truth through as many different sources
He’s ready for the follow-up.
“My wife said the same thing – ‘sports?’”
he laughed, clarifying that he meant
the energy it takes to be a sports fan.
“Watching and following sports can be a
real time-sink or a black hole, as it never
ends. Playing sports is another thing
because it helps the body and soul.”
And, above all, he encourages
professionals to keep asking questions,
“Too often we think we know the answer,
but with a little more research our data or
belief can change significantly,” he said.
Throughout his career, he has
emphasized the importance of petroleum
geochemistry because, “It is used to
identify each petroleum system and then
map the geographic and stratigraphic
extent of the system. One must remember
that most geologists think only about
rocks, but the application of the petroleum
system concept and methodology requires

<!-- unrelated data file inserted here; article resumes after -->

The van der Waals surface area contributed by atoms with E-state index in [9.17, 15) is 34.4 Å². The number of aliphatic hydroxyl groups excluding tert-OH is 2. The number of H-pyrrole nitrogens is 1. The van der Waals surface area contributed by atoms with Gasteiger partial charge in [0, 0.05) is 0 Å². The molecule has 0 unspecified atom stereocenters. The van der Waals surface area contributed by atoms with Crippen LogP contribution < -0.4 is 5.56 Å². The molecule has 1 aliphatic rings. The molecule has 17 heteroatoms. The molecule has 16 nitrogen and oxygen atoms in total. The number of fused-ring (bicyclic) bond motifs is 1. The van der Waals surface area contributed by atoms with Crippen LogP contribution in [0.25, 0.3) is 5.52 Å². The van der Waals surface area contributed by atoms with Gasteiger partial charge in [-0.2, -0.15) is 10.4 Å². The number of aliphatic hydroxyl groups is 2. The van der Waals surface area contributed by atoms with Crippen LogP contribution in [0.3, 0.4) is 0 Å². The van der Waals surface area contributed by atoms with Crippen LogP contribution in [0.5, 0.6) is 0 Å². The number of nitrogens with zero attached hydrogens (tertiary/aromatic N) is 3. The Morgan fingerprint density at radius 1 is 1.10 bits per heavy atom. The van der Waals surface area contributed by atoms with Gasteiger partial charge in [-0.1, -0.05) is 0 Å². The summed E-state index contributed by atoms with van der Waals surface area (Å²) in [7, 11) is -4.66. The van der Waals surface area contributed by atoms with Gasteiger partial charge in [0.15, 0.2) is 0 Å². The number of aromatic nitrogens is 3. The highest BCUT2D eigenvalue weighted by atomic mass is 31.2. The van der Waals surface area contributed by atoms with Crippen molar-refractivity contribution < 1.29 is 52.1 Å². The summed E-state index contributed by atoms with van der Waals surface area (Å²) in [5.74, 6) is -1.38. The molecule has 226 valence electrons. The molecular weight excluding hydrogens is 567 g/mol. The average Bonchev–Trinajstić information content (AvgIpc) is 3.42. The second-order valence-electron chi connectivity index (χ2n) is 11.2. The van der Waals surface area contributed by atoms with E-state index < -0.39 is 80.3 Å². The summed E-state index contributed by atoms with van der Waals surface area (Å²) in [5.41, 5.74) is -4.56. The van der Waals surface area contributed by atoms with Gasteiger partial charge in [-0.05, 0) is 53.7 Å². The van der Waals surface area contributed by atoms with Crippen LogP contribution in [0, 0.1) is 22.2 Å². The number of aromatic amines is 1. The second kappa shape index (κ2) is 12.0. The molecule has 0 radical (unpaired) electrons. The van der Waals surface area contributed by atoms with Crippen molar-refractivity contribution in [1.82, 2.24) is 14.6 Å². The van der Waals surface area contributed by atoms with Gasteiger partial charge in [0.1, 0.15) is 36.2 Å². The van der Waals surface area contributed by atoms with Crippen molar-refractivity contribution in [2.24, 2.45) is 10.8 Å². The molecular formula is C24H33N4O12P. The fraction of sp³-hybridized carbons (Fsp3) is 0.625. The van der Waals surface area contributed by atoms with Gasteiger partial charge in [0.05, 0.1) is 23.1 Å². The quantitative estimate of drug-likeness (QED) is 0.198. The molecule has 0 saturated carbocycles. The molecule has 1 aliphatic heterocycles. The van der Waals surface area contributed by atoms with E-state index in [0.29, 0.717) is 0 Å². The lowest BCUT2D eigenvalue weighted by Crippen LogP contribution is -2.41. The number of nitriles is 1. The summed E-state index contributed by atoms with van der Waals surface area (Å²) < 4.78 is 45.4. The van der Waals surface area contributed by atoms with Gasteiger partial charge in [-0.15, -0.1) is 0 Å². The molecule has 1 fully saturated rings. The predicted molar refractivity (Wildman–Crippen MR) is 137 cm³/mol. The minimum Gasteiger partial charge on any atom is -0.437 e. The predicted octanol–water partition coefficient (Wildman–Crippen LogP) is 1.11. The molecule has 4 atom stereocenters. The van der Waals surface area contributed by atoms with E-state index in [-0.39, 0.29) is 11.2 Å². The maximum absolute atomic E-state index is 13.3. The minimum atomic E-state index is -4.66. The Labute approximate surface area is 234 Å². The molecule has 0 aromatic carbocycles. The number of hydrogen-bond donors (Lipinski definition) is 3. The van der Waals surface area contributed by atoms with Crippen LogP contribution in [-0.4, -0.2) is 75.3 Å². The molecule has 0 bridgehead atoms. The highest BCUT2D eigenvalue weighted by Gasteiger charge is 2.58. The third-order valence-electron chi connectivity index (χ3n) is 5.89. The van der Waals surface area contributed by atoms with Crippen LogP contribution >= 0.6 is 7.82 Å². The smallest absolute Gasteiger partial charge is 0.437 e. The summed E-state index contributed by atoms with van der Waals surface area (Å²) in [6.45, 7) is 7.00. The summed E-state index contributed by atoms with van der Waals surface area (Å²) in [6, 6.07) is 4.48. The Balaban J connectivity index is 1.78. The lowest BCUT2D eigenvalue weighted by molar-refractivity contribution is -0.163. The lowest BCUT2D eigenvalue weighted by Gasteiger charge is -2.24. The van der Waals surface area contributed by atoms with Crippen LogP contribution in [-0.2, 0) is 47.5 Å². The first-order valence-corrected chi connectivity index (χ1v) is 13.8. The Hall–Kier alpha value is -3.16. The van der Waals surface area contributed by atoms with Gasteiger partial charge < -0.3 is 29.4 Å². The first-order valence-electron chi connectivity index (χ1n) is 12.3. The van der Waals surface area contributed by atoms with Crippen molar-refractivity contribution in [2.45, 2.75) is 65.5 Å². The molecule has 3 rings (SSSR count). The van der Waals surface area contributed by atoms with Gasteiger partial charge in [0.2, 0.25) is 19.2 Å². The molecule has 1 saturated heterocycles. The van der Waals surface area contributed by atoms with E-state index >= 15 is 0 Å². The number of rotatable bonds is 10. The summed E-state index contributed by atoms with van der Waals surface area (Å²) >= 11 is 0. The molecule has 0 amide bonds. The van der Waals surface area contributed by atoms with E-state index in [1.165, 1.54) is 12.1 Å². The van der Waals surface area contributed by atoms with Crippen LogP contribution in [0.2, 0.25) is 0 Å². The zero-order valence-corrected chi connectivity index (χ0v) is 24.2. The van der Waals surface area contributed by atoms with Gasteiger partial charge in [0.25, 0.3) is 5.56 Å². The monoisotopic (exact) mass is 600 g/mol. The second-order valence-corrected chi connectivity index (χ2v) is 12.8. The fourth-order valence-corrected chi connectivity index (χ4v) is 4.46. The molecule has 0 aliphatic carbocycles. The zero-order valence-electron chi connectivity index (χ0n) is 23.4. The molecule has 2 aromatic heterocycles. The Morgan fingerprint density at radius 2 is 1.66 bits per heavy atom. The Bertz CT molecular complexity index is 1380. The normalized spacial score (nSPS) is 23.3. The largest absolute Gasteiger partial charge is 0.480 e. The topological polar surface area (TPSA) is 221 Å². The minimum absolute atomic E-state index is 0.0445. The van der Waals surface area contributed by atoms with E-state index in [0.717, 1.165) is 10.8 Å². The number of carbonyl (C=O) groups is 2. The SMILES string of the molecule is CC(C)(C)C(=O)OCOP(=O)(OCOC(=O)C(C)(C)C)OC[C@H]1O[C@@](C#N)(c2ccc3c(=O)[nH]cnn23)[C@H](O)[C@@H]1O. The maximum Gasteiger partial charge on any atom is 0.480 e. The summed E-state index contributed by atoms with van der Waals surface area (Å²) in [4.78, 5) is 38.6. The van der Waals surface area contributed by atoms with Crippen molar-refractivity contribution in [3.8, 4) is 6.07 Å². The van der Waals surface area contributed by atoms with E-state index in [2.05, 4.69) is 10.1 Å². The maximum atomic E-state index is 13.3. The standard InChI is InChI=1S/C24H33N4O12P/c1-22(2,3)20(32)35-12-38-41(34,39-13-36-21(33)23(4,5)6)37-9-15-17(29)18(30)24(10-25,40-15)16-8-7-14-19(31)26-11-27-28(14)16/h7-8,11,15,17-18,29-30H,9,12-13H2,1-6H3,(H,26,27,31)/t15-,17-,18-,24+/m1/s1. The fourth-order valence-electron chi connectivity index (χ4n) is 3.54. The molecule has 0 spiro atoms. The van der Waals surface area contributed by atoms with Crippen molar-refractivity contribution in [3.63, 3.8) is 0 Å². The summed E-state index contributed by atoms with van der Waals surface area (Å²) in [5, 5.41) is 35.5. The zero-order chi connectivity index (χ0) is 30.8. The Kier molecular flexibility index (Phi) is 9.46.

a paradigm shift from rocks to fluid.”
Half a century in any one field gives one
a unique vantage point.
“In my years being involved with the
petroleum industry in Shell, U.S. Geological
Survey and at Stanford University, I have
seen many ups and downs. Presently, the
industry seems to be in transition from
petroleum to that of energy, because of
climate change there is a need to move
away from the greenhouse gases created
by oil and gas,” he said.
He knows the transformation will take
“The price of oil has held and the
industry is resilient so it will continue to
evolve as it has over the last five decades.
There will always be a need for talented
geoscientists in the petroleum industry,”
As long as, one imagines, they don’t
spend too much time watching sports.